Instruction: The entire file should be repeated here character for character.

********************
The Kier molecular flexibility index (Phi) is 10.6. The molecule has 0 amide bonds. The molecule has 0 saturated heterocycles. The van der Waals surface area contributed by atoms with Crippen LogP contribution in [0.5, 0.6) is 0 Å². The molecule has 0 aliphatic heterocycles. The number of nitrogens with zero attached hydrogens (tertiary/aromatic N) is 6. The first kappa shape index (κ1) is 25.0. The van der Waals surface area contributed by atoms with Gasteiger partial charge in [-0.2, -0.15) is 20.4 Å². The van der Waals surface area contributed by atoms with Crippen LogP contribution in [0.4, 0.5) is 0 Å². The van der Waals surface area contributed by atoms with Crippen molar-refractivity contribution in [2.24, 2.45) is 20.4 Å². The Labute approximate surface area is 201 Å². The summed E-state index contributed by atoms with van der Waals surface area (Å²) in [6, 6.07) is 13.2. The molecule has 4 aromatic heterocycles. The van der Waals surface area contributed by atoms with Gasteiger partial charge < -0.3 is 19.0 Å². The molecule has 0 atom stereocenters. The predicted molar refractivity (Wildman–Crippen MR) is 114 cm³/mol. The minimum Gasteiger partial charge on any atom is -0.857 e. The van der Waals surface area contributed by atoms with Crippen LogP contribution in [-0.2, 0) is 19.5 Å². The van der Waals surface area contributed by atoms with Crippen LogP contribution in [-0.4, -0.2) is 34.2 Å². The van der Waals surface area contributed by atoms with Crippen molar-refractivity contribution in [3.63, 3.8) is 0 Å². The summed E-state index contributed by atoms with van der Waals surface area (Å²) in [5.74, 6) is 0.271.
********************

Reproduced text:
The Kier molecular flexibility index (Phi) is 10.6. The molecule has 0 amide bonds. The molecule has 0 saturated heterocycles. The van der Waals surface area contributed by atoms with Crippen LogP contribution in [0.5, 0.6) is 0 Å². The molecule has 0 aliphatic heterocycles. The number of nitrogens with zero attached hydrogens (tertiary/aromatic N) is 6. The first kappa shape index (κ1) is 25.0. The van der Waals surface area contributed by atoms with Gasteiger partial charge in [-0.2, -0.15) is 20.4 Å². The van der Waals surface area contributed by atoms with Crippen LogP contribution in [0.4, 0.5) is 0 Å². The van der Waals surface area contributed by atoms with Crippen molar-refractivity contribution in [2.24, 2.45) is 20.4 Å². The Labute approximate surface area is 201 Å². The summed E-state index contributed by atoms with van der Waals surface area (Å²) in [6, 6.07) is 13.2. The molecule has 4 aromatic heterocycles. The van der Waals surface area contributed by atoms with Gasteiger partial charge < -0.3 is 19.0 Å². The molecule has 0 atom stereocenters. The predicted molar refractivity (Wildman–Crippen MR) is 114 cm³/mol. The minimum Gasteiger partial charge on any atom is -0.857 e. The van der Waals surface area contributed by atoms with Crippen LogP contribution in [-0.2, 0) is 19.5 Å². The van der Waals surface area contributed by atoms with Crippen LogP contribution in [-0.4, -0.2) is 34.2 Å². The van der Waals surface area contributed by atoms with Crippen molar-refractivity contribution in [3.63, 3.8) is 0 Å². The summed E-state index contributed by atoms with van der Waals surface area (Å²) in [5.74, 6) is 0.271.